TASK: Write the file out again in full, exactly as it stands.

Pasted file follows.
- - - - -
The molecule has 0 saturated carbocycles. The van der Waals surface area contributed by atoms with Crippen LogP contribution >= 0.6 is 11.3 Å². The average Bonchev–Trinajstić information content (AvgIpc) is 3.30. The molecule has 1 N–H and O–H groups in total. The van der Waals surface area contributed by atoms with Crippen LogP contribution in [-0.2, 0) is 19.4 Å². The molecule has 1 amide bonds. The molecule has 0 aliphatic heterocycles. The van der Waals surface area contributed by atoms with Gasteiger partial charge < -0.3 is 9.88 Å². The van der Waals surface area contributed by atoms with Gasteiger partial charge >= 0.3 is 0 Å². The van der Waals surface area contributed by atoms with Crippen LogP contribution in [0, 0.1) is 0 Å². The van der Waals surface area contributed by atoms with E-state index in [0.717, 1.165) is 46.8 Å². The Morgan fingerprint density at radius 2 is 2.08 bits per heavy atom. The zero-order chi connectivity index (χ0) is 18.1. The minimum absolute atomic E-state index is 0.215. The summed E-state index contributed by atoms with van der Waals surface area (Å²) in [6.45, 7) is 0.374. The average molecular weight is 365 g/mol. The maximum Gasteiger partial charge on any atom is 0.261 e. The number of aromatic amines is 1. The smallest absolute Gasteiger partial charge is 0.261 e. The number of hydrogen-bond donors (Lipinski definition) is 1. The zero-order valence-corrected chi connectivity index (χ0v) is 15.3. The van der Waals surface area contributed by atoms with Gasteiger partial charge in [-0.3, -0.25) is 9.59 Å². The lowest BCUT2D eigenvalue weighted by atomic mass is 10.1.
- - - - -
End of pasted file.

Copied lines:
The molecule has 0 saturated carbocycles. The van der Waals surface area contributed by atoms with Crippen LogP contribution >= 0.6 is 11.3 Å². The average Bonchev–Trinajstić information content (AvgIpc) is 3.30. The molecule has 1 N–H and O–H groups in total. The van der Waals surface area contributed by atoms with Crippen LogP contribution in [-0.2, 0) is 19.4 Å². The molecule has 1 amide bonds. The molecule has 0 aliphatic heterocycles. The van der Waals surface area contributed by atoms with Gasteiger partial charge < -0.3 is 9.88 Å². The van der Waals surface area contributed by atoms with Gasteiger partial charge >= 0.3 is 0 Å². The van der Waals surface area contributed by atoms with Crippen LogP contribution in [0, 0.1) is 0 Å². The van der Waals surface area contributed by atoms with E-state index in [0.717, 1.165) is 46.8 Å². The Morgan fingerprint density at radius 2 is 2.08 bits per heavy atom. The zero-order chi connectivity index (χ0) is 18.1. The minimum absolute atomic E-state index is 0.215. The summed E-state index contributed by atoms with van der Waals surface area (Å²) in [6.45, 7) is 0.374. The average molecular weight is 365 g/mol. The maximum Gasteiger partial charge on any atom is 0.261 e. The number of aromatic amines is 1. The smallest absolute Gasteiger partial charge is 0.261 e. The number of hydrogen-bond donors (Lipinski definition) is 1. The zero-order valence-corrected chi connectivity index (χ0v) is 15.3. The van der Waals surface area contributed by atoms with Gasteiger partial charge in [-0.3, -0.25) is 9.59 Å². The lowest BCUT2D eigenvalue weighted by atomic mass is 10.1.